What Does California's New Sex-Ed Law Mean?

Sex education in the United States is changing. Since Obama became president, the federal government has quietly shifted funding from abstinence-only sex-ed to evidence-based sex-ed.
Katherine Marrone
December 3, 2015
A still from 1948 sex-ed film Human Growth.
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When I was in middle school, my P.E. teacher taught my health class’ unit on sex education. It took one hour: I learned (more than once) that abstinence was the only foolproof way to protect yourself against pregnancy and STIs, that genital herpes was akin to the plague, and that heterosexual sex was the only kind of sex.

Aside from a brief mention of the clitoris, and that its only reason for existing is pleasure, the lesson’s message was clear: There are a ton of consequences that come with having sex. And they aren’t pretty.

Paltry sex education like mine is the norm in public schools across the United States: 37 states require abstinence education as part of their sex-ed curriculum. On the flip side, only 13 states even require discussion of sexual orientation in sex-ed class. But a new generation of sexual health advocates are working to change that. In October, California passed the Comprehensive Sexual Health and HIV/AIDS Prevention Education Act—a law that requires all schools to teach some form of comprehensive sex education in middle school and in high school. Under the new law, schools have to address sexual assault, harassment, and abortion, and they also must discuss LGBTQ identity in a way that’s “unbiased and affirming.” The new law means abstinence-only sex-ed is prohibited. Schools will instead adopt a curriculum that’s meant to “encourage a pupil to develop healthy attitudes concerning adolescent growth and development, body image, gender roles, sexual orientation, dating, marriage, and family.” This builds on a law passed in September 2014 that made California the first state to define affirmative sexual consent, leading to the integration of consent in high school sex education classes.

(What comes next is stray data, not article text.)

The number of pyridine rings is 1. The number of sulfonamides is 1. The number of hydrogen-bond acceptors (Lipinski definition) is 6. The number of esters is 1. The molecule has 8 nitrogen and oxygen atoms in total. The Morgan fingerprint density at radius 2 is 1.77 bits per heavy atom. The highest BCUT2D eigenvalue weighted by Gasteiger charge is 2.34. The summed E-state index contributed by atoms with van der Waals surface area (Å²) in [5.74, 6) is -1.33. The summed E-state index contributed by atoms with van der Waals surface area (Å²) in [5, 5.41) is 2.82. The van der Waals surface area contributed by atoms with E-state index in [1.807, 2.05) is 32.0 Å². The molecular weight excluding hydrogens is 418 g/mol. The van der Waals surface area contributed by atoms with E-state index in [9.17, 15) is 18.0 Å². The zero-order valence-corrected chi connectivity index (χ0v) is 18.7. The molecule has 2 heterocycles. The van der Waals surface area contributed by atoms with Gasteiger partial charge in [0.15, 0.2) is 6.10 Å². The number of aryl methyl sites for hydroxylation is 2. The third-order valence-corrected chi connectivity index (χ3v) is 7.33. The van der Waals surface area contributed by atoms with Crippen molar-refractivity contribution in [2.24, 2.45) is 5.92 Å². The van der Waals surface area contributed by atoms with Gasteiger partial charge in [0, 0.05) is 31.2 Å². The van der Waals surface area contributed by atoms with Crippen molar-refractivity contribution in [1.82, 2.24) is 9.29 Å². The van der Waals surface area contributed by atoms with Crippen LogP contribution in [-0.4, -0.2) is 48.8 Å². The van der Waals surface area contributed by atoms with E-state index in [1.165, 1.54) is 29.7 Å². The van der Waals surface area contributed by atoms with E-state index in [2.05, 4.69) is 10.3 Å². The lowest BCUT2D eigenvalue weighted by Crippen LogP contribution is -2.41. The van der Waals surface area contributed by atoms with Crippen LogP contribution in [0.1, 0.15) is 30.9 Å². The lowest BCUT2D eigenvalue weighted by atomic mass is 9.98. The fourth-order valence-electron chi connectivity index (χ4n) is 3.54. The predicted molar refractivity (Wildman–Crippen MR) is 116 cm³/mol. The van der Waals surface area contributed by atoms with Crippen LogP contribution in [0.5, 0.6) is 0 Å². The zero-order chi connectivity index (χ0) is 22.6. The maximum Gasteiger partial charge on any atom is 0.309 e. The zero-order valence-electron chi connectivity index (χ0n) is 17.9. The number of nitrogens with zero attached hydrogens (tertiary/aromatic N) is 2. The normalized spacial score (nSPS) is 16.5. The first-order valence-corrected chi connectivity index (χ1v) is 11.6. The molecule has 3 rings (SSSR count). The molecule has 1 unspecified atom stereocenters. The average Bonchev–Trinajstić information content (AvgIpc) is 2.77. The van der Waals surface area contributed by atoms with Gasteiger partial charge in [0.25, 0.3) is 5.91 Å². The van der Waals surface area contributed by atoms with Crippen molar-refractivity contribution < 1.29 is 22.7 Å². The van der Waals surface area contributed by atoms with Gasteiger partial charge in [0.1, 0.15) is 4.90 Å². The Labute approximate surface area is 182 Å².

“Our schools are a critical environment for providing young people with the knowledge and skills that they will need to protect their sexual health,” Assemblywoman Shirley Weber (D-San Diego) said in a statement. “This is about empowering all young men and women—whatever their orientation or gender—to make the healthiest decisions possible.”

In recent years, federal funding has turned away from abstinence-based sex-ed to evidence-based education.